Yesterday I caught the first price spike in South Australia in the 14:35 dispatch interval.
But that was not the last one, with a steady stream of volatility seen from 19:05 (NEM Time) – as shown in this stream of volatility recorded in SMS alerts:
This was the last one, captured for the 19:45 dispatch interval in a snapshot from NEMwatch:
With reference to the numbering:
1) Price is elevated, and has been for some time … and virtually the whole day above $100/MWh
2) The fuel mix at this time was very fossil-fuel-heavy, with almost no contribution from wind, and the last traces of solar disappearing into the sunset. How the batteries operated is too small to be really seen clearly at this absolute scale, so we will look more closely below.
3) What particularly caught my eye was that ‘Market Demand’ in South Australia had shifted above the blues and greens (i.e. low levels) that has seemed to typify demand levels in South Australia throughout almost all of the year.
Let’s delve into both …
(A) A quick look at trended peak levels of Market Demand in South Australia
For those who have read as far as Appendix 15 in GenInsights21 over this quieter period since Christmas, you will understand what I am talking about, in terms of the rare (but still stubbornly persistent) levels of high ‘Aggregate Scheduled Targets’ on a regional basis … and even right across the NEM – and what we saw in South Australia yesterday evening seemed to be one of those occasions.
Whilst the level shown in NEMwatch above (at 2,293MW) was still a little over 1,000MW below the ‘all time maximum’ recorded some years ago now, it seemed to me yesterday evening that I’d not even seen demand up at that level all that frequently through calendar 2021 at all. So this morning I ran a quick query in NEMreview v7 to check:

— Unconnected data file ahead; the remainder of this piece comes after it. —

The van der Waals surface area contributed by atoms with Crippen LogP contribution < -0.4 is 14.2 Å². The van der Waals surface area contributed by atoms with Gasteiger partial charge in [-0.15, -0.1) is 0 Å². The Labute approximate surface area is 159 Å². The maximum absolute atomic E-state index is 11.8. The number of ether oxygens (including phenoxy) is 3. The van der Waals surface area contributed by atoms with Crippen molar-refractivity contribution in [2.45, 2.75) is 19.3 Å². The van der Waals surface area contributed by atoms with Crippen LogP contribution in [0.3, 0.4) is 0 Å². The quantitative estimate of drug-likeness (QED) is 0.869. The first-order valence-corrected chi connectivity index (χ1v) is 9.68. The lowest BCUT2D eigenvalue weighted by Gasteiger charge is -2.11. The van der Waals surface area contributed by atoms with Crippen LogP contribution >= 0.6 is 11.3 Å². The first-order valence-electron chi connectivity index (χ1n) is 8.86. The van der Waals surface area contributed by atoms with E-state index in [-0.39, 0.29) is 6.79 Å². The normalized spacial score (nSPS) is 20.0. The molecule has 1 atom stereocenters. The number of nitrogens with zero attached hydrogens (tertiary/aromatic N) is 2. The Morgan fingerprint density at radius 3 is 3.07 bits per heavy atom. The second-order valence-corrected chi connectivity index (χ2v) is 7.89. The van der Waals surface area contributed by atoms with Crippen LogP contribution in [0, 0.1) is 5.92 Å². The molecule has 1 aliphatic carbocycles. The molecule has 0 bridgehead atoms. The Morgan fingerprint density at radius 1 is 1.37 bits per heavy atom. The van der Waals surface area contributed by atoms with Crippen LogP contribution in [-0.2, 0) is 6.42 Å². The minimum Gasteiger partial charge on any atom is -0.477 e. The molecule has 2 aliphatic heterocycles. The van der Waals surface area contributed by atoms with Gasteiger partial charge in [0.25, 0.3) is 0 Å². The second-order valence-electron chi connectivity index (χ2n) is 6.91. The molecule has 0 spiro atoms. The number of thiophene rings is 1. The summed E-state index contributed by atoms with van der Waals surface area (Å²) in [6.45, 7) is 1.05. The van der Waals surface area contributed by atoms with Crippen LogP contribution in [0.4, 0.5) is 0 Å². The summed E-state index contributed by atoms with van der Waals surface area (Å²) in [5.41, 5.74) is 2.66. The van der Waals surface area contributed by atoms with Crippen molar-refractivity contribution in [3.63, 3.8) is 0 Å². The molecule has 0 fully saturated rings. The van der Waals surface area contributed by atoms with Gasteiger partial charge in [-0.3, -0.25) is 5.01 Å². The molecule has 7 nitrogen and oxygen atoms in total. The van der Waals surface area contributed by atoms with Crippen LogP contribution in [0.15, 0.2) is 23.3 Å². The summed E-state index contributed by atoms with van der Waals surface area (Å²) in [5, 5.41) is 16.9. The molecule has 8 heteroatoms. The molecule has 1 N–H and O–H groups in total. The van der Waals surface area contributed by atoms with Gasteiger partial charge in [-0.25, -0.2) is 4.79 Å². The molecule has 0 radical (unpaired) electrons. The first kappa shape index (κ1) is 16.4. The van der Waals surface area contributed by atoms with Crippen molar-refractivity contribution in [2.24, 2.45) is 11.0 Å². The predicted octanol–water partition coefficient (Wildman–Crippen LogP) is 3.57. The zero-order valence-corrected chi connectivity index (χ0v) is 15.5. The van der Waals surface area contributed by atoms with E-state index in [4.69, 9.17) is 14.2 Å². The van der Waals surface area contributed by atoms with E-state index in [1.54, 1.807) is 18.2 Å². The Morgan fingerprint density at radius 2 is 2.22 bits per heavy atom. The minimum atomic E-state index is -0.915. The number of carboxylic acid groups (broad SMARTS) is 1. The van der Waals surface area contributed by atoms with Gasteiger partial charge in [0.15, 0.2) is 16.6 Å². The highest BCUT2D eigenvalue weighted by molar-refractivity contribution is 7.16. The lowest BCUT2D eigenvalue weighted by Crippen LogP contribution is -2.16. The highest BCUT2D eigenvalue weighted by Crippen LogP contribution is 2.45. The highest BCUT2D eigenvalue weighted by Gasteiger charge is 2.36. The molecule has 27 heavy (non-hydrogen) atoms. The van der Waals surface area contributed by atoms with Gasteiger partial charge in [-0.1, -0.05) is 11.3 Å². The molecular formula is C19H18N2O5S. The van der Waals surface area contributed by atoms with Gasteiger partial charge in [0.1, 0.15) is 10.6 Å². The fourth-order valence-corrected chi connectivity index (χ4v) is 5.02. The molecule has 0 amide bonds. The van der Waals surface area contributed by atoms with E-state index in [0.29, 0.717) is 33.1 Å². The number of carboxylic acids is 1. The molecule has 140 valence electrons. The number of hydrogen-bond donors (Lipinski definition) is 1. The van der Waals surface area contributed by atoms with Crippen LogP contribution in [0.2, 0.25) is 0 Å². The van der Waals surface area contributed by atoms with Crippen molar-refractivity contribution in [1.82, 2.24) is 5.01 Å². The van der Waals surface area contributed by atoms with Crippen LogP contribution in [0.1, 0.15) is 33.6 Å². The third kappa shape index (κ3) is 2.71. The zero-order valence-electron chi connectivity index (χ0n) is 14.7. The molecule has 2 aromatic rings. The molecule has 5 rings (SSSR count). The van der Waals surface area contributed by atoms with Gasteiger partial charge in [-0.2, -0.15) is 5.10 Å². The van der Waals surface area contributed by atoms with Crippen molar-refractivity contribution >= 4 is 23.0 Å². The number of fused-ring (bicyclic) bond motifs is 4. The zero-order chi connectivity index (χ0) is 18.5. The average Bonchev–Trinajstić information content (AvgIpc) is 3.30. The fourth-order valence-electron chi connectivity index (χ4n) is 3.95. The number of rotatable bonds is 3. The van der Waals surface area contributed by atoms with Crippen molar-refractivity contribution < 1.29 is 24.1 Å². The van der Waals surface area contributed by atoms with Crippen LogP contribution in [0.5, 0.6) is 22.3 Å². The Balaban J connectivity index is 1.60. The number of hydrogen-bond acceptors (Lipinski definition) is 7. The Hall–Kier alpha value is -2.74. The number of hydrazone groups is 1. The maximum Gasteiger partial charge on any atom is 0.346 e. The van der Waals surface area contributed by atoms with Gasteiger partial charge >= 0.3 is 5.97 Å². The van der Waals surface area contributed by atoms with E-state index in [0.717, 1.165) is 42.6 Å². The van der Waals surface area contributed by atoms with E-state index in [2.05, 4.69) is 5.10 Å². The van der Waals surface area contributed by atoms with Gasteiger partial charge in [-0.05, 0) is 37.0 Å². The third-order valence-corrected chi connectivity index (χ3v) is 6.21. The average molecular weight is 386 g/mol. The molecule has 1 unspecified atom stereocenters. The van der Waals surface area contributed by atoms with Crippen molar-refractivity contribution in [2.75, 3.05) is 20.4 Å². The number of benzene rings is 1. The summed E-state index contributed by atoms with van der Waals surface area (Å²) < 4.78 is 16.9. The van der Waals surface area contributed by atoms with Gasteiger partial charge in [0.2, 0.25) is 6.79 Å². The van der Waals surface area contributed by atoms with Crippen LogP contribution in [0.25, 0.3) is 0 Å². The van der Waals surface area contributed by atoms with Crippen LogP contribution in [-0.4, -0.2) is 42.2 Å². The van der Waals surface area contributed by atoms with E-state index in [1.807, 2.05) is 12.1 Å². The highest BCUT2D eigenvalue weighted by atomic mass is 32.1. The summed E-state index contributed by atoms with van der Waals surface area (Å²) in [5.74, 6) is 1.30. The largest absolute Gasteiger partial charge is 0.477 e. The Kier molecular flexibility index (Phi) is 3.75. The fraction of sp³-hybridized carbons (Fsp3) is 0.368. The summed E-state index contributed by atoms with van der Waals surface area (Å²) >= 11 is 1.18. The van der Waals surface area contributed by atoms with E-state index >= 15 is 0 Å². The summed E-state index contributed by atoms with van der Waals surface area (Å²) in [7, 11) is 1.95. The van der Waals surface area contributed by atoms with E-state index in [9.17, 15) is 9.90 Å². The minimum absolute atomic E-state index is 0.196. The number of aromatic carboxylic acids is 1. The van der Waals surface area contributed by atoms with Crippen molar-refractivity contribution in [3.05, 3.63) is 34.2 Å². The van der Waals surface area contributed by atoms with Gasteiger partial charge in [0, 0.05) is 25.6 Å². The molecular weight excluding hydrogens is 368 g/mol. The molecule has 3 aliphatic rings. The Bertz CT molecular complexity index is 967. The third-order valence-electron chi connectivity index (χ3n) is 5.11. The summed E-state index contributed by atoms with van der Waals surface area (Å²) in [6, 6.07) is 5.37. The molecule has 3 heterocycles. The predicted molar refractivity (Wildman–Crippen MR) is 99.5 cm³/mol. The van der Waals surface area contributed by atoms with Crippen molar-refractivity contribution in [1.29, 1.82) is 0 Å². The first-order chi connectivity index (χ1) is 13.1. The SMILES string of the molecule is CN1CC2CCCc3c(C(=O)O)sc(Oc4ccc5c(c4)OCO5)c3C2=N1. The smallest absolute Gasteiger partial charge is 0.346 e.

Above is trended daily peak in demand – with several measures shown, but my particular interest in the ‘Total Demand’ measure that AEMO publishes, and which feeds directly into NEMDE to determine dispatch and price (and so is referred to as ‘Market Demand’ by many as a result). As noted on the image, there have only been a handful of times that ‘Market Demand’ has reached the level seen yesterday evening, through the whole of 2021 … which has implications for the future evolution of the NEM (as discussed in Appendix 15 in GenInsights21).
(B) A quick look at battery operation in South Australia
Using ez2view ‘Bids & Offers’ widget, filtered just down to battery discharge in South Australia (and spanning back 2 days to also incorporate the timing of Wednesday afternoon’s volatility) we see the following:
With respect to this trend:
(B1) Aggregate volume offered, at any price
Compared to a total Maximum Capacity of 213MW only 135MW was bid at any point over the past 2 days
(a) but that’s partly to do with the fact that ‘MaxCap’ now also includes 2 x SA Water batteries that are registered but not yet operating (that’s 8MW of the difference)
(b) The main difference is because the 150MW HPRG1 unit is only offering 80MW into the market at any price as per its contract with the SA Government.
Interestingly, the aggregate volume offered across the three batteries that are operational tails off slightly in the early hours of Friday morning.
(a) This turns out to be DALNTH01 progressively reducing the ‘MaxAvail’ volume offered into the market from 01:00 this morning.
i. With the rebid reasons always being ‘SOC Change’ or ‘SOC Change (PD)’, they are not much use to help me really understand the reasons behind it (refer to Observation 12 in Part 2 within GenInsights21).
ii. Perhaps this is in relation to the AEMO requirement that all participants restate the real capacity available at times when extreme heat is forecast … like today’s Market Notice 93491 at 10:11 which updates the temperature forecasts, and repeats what had been in prior notices: